First Time Home Buyer Loan
RRSP Down Payment Strategy
There are a couple of opportunities available for the First Time Home Buyer Loan, or Mortgage, that are not available for second (third, etc.) home purchasers.
The big one is the RRSP Down Payment Program. As a first time home buyer in Canada, you have the opportunity to withdraw funds from your RRSP without incurring any tax penalties.
For the specifics of the program visit the CRA website for RC4135 Home Buyer's Plan (HBP). Here are the highlights:
- You can withdraw up to $25,000 in 1 calendar year
- The RRSP contributions must have remained in the RRSP for at least 90 days
- The RRSP funds withdrawn must be paid back over 15 years
- If you do not repay the amount due for a given year, then you will have to include that amount in your income for that year
There are specific rules & exceptions about who qualifies as a first time home buyer and much more detail about the program at the link above.
How can a First Time Home Buyer take full advantage of this program?
James & Michelle used this Home Buyer Plan to arrange their First Time Home Buyer Loan. In December their landlord told them that he planned to sell the home they were renting and gave them 3 months notice.
James & Michelle had good jobs and each earned good income (in the 30% tax bracket). They had around $5,000 in savings but that wasn't enough for a down payment.
They decided to speak with a mortgage broker. Steve (mortgage broker) told them that this was the perfect time for them to take advantage of the Home Buyer's Plan using their RRSP's.
Michelle explained that they didn't have any RRSP's, but they each have just over $25,000 in contribution room available.
Steve explained the plan: Michelle & James can each take out an RRSP Loan (amortized over 3-5 years) for around $25,000 and contribute this amount to a New RRSP. Because they are in the 30% marginal Tax Bracket, they should each receive approx $7,500 back once they file their tax returns.
They must keep the money in their RRSPs for 90 days before they withdraw the funds under the first time HBP. Once they have written the Offer to Purchase their first home, they can withdraw the $25k each. They take this money and pay off the RRSP Loan of $25k each.
The down payment generated is not from the RRSP directly, but it's from the Tax Rebate that they receive because they contributed to their RRSP!
Steve recommended an accountant for them to review this plan to calculate more accurately their exact tax refund. He also recommended a Financial Planner for them to set up the RRSP Contribution.
Step 1: Mortgage Pre-Approval
Michelle & James completed a Pre-Approved Mortgage Application to determine the price range they qualify for. They also locked in an interest rate for 120 days. This gave them security, in case the interest rates rose over the next 3 months, while they employed this RRSP Strategy.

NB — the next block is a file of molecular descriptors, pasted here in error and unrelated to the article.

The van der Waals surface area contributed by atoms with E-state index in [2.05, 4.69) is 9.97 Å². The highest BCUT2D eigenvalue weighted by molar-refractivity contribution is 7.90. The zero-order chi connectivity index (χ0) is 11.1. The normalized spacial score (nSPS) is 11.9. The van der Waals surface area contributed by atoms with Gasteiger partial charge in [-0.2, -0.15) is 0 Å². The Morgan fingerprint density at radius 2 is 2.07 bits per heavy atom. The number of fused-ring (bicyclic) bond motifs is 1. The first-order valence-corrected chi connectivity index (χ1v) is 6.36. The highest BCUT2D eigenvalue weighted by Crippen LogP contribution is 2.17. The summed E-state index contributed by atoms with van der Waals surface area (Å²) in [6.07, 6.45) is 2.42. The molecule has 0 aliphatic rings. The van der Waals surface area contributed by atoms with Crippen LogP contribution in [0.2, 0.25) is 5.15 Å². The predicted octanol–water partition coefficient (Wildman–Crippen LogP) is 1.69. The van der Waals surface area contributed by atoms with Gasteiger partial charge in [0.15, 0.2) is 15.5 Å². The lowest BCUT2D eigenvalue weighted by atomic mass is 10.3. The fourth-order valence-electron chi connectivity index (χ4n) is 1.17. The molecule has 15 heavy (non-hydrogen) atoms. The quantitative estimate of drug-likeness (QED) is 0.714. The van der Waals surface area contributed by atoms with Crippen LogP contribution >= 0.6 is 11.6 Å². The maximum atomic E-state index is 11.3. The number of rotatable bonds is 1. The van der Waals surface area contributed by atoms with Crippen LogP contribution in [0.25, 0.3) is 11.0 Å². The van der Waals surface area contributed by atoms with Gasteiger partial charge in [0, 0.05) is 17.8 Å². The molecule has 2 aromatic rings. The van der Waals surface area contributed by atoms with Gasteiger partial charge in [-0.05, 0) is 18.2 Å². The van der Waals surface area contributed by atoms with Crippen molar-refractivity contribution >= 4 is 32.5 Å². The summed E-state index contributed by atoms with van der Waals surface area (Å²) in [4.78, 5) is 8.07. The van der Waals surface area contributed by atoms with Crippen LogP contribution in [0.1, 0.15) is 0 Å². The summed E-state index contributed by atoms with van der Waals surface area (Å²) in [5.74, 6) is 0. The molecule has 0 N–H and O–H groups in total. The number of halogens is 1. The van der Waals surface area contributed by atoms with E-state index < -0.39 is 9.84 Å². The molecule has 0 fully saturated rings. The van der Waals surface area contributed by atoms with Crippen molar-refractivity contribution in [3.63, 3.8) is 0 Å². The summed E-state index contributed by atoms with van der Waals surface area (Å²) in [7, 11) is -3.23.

Step 2: Review the RRSP Strategy with an Accountant
After reviewing the numbers, the accountant advised them that James should receive around $8,700 and Michelle would receive approx. $7,100 once they set up the RRSP and file their taxes.
During this process James & Michelle told their parents what had happened and their plan. Their parents were really excited about the plan and offered to give them each a gift of $5,000 to help with their home purchase.
Step 3: Set up the RRSP Loan & RRSP Contribution
James & Michelle immediately set up the appointment with the Financial Planner to begin the process. They arrange the RRSP loan for $20,000 but deposited $25,000 each into their RRSP. They used their parents gifted funds to increase the RRSP Contribution to the maximum allowed.
This first time home buyer loan RRSP Strategy will provide them with $15,800 ($8,700 + $7,100). The tax refund, their savings and the $10k in gifted funds will result in a total of $30,300 ($15,800 + $5000 + $10,000)! These funds can be used for the down payment, to cover closing costs and even purchase some essentials for their new home.
Michelle & James withdrew the $25k from their RRSP's under the Home Buyer Plan. They will have to contribute $1,666.66 ($25,000/15) to their RRSP's each year for the next 15 years to repay the First Time Home Buyer Loan. If either Michelle or James don't contribute one year, they would then declare an additional $1,666.66 of income that tax year and pay taxes on this amount of income.
Could you increase your down payment using this RRSP Strategy? Complete a Quick App and start the process!
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